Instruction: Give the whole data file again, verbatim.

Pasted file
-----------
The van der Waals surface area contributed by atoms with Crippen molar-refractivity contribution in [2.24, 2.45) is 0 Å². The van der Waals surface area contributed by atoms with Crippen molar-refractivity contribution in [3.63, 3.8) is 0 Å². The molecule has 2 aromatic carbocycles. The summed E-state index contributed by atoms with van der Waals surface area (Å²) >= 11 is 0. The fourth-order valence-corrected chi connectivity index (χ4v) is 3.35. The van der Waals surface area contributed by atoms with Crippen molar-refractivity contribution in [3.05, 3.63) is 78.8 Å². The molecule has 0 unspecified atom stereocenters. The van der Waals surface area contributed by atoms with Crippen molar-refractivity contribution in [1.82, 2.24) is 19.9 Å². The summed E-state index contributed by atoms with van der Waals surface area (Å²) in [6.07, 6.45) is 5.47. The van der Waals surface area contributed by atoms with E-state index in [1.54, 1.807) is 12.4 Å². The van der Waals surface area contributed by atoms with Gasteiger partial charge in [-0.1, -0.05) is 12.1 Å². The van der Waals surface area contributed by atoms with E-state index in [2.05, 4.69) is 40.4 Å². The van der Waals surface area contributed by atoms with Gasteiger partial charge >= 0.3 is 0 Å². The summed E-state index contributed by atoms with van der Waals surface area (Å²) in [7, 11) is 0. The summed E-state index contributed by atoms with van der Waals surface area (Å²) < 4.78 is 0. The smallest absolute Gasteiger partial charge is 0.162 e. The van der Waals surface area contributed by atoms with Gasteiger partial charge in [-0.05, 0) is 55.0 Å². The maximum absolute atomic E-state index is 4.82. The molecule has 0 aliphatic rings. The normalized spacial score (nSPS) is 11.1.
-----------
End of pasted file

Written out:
The van der Waals surface area contributed by atoms with Crippen molar-refractivity contribution in [2.24, 2.45) is 0 Å². The van der Waals surface area contributed by atoms with Crippen molar-refractivity contribution in [3.63, 3.8) is 0 Å². The molecule has 2 aromatic carbocycles. The summed E-state index contributed by atoms with van der Waals surface area (Å²) >= 11 is 0. The fourth-order valence-corrected chi connectivity index (χ4v) is 3.35. The van der Waals surface area contributed by atoms with Crippen molar-refractivity contribution in [3.05, 3.63) is 78.8 Å². The molecule has 0 unspecified atom stereocenters. The van der Waals surface area contributed by atoms with Crippen molar-refractivity contribution in [1.82, 2.24) is 19.9 Å². The summed E-state index contributed by atoms with van der Waals surface area (Å²) in [6.07, 6.45) is 5.47. The van der Waals surface area contributed by atoms with E-state index in [1.54, 1.807) is 12.4 Å². The van der Waals surface area contributed by atoms with Gasteiger partial charge in [-0.1, -0.05) is 12.1 Å². The van der Waals surface area contributed by atoms with E-state index in [2.05, 4.69) is 40.4 Å². The van der Waals surface area contributed by atoms with Gasteiger partial charge >= 0.3 is 0 Å². The summed E-state index contributed by atoms with van der Waals surface area (Å²) in [7, 11) is 0. The summed E-state index contributed by atoms with van der Waals surface area (Å²) < 4.78 is 0. The smallest absolute Gasteiger partial charge is 0.162 e. The van der Waals surface area contributed by atoms with Gasteiger partial charge in [-0.05, 0) is 55.0 Å². The maximum absolute atomic E-state index is 4.82. The molecule has 0 aliphatic rings. The normalized spacial score (nSPS) is 11.1.